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2 Example: Probability estimates of cash flows excluding discounting

# 2 Example: Probability estimates of cash flows excluding discounting

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Year 1 cash flow
\$'000
4,000
3,000
(1,500)

Probability

0.20
0.50
0.30

Year 2 cash flow
\$'000
2,500
1,000
(3,500)

Probability

0.10
0.65
0.25

Solution
Opening balance Year 1 cash flow
\$'000
\$'000
500
4,000
500
3,000
500
(1,500)

Closing balance
for year 1
\$'000
4,500
3,500
(1,000)

Probability

0.20
0.50
0.30

Expected value
\$'000
900
1,750
(300)
2,350

The expected value of the cash balance at the end of year 1 is \$2,350,000.
There is a 0.3 or 30% chance that the overdraft limit will be exceeded.
Year 1
closing
balance
\$'000
(a)
4,500
4,500
4,500
3,500
3,500
3,500
(1,000)
(1,000)
(1,000)

Year 2 cash
Probability
flow
Probability
\$'000
(b)
(c)
(d)
0.20
2,500
0.10
0.20
1,000
0.65
0.20
(3,500)
0.25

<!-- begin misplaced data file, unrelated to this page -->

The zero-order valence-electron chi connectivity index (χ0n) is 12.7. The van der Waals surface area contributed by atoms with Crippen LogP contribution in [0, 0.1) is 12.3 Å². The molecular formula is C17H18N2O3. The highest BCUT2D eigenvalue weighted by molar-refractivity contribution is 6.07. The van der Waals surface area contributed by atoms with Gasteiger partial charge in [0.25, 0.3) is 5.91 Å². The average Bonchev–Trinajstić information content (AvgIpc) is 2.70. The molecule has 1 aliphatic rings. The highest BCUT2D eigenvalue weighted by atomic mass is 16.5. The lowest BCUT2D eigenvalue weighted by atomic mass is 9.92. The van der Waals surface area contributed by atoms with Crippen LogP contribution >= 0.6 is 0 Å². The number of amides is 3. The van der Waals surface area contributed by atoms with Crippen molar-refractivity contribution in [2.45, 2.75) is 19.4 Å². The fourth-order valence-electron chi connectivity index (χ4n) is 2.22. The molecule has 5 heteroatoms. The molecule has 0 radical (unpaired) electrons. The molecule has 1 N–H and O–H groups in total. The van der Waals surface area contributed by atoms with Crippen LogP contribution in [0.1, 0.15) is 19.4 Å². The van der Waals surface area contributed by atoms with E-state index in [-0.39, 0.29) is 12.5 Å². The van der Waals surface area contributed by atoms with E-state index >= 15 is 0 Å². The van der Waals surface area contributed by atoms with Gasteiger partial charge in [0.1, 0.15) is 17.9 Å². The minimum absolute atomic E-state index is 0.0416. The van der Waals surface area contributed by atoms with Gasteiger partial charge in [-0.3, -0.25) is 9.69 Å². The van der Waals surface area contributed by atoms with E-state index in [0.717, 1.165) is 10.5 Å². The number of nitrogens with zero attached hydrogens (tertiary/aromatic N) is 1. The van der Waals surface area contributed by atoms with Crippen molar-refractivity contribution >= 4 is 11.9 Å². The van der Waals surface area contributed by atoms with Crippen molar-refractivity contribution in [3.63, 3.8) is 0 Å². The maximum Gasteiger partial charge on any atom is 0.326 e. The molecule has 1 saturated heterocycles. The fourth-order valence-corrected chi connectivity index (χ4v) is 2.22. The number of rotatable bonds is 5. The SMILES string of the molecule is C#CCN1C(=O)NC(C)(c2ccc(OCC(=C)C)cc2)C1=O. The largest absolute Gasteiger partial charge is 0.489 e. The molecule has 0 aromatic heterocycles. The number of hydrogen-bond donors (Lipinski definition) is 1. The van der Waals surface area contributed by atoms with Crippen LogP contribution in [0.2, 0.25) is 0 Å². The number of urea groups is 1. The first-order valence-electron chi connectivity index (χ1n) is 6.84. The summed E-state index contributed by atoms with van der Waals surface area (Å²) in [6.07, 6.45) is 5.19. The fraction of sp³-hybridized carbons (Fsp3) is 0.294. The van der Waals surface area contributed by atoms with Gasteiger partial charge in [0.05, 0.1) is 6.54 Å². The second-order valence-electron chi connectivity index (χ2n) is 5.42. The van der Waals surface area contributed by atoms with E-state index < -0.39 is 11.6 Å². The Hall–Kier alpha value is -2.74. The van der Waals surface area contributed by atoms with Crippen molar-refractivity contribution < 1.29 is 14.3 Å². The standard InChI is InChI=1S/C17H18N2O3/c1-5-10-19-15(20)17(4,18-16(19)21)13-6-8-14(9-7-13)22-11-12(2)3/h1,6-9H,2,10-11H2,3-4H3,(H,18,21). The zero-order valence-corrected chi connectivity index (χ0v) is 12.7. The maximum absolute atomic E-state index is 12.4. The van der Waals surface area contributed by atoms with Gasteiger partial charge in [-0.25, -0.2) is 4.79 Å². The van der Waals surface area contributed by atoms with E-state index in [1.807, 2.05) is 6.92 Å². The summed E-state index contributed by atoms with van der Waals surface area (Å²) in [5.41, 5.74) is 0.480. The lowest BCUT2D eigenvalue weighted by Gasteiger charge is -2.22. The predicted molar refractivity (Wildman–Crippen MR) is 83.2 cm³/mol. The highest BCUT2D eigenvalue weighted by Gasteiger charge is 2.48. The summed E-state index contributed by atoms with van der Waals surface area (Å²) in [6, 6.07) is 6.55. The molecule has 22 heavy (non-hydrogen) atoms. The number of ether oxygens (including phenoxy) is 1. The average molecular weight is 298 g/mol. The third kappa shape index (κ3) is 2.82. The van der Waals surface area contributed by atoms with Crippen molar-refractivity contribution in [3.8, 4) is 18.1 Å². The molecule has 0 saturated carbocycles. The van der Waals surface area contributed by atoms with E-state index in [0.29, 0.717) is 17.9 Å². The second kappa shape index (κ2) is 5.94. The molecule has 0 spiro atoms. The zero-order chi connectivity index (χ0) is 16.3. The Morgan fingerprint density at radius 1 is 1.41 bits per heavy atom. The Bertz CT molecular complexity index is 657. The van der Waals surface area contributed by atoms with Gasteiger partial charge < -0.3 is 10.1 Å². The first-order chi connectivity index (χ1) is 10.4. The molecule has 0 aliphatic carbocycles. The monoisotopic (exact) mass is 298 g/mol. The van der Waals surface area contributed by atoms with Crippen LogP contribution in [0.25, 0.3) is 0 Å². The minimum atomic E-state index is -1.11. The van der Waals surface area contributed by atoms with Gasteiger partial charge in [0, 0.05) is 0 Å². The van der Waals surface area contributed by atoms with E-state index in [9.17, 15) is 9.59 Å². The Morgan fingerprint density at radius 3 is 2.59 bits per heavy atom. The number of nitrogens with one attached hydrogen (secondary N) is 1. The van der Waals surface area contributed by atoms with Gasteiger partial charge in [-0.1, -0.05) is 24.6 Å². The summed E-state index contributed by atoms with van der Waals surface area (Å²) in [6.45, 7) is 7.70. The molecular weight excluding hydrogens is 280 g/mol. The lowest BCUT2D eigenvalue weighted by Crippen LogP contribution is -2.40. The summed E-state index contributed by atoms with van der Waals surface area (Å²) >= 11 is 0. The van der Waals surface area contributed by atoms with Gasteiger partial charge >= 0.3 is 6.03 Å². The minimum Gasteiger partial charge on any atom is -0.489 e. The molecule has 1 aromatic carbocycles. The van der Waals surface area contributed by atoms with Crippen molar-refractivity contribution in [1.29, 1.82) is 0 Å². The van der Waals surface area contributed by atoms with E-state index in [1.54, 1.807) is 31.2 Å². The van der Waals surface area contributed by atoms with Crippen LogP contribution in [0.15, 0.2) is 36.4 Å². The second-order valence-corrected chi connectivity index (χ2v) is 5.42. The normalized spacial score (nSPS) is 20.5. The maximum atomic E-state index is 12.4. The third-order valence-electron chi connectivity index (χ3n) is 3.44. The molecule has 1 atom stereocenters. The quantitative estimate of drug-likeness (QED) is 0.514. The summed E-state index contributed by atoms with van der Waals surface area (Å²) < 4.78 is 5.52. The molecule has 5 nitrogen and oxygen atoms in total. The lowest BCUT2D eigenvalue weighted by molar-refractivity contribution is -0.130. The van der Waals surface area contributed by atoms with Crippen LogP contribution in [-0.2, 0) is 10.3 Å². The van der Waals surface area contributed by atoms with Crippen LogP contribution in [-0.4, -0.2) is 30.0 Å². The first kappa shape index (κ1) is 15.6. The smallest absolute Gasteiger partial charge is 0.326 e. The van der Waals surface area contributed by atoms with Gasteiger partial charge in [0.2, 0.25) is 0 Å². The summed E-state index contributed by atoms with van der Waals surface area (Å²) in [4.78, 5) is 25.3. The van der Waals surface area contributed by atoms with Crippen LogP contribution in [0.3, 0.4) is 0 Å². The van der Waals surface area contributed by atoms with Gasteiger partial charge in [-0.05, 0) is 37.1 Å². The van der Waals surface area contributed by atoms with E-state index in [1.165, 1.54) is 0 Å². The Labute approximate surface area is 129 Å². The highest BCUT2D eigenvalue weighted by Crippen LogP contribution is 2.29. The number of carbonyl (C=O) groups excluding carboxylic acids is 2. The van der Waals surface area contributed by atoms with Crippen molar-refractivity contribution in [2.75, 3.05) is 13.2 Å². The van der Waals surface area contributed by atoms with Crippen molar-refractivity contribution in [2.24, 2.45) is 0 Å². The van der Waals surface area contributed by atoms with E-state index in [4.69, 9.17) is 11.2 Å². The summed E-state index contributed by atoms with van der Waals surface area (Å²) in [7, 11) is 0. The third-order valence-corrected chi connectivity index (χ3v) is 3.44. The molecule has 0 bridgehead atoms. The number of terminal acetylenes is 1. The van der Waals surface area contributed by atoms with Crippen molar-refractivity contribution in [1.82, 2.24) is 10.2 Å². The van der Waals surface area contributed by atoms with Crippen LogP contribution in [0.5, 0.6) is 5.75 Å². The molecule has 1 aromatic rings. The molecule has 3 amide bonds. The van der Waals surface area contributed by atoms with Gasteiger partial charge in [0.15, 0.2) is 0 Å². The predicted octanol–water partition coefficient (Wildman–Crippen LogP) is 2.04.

0.50
2,500
0.10
0.50
1,000
0.65
0.50
(3,500)
0.25
0.30
2,500
0.10
0.30
1,000
0.65
0.30
(3,500)
0.25

Year 2
closing
balance
\$'000
(a) + (c)
7,000
5,500
1,000
6,000
4,500
0
1,500
0
(4,500)

Joint
probability

(b)  (d)
0.020
0.130
0.050
0.050
0.325
0.125
0.030
0.195
0.075

Expected
value
\$'000

140.0
715.0
50.0
300.0
462.5
0.0
45.0
0.0
(337.5)
2,375.0

The expected value of the cash balance at the end of year 2 is \$2,375,000.
There is a 0.075 or 7.5% chance that the overdraft limit will be exceeded.

3.3 Problems with expected values
There are the following problems with using expected values in making investment decisions.

An investment may be one-off, and 'expected' NPV may never actually occur. For example, if there
is a 50% probability that the NPV will be + \$10,000 and a 50% probability that it will be \$(2,000),
the EV of the NPV is + \$4,000. On this basis the project will go ahead. However, an NPV of \$4,000
is not expected to happen. The NPV will be either plus \$10,000 or minus \$2,000.

Assigning probabilities to future events and outcomes is usually highly subjective.

Expected values do not evaluate the range of possible NPV outcomes.

4.1 Simulation
FAST FORWARD

Other risk adjustment techniques include the use of simulation models, discounted payback and riskadjusted discount rates.

Part D Investment appraisal  10: Project appraisal and risk

197

Simulation will overcome problems of having a very large number of possible outcomes, as well as the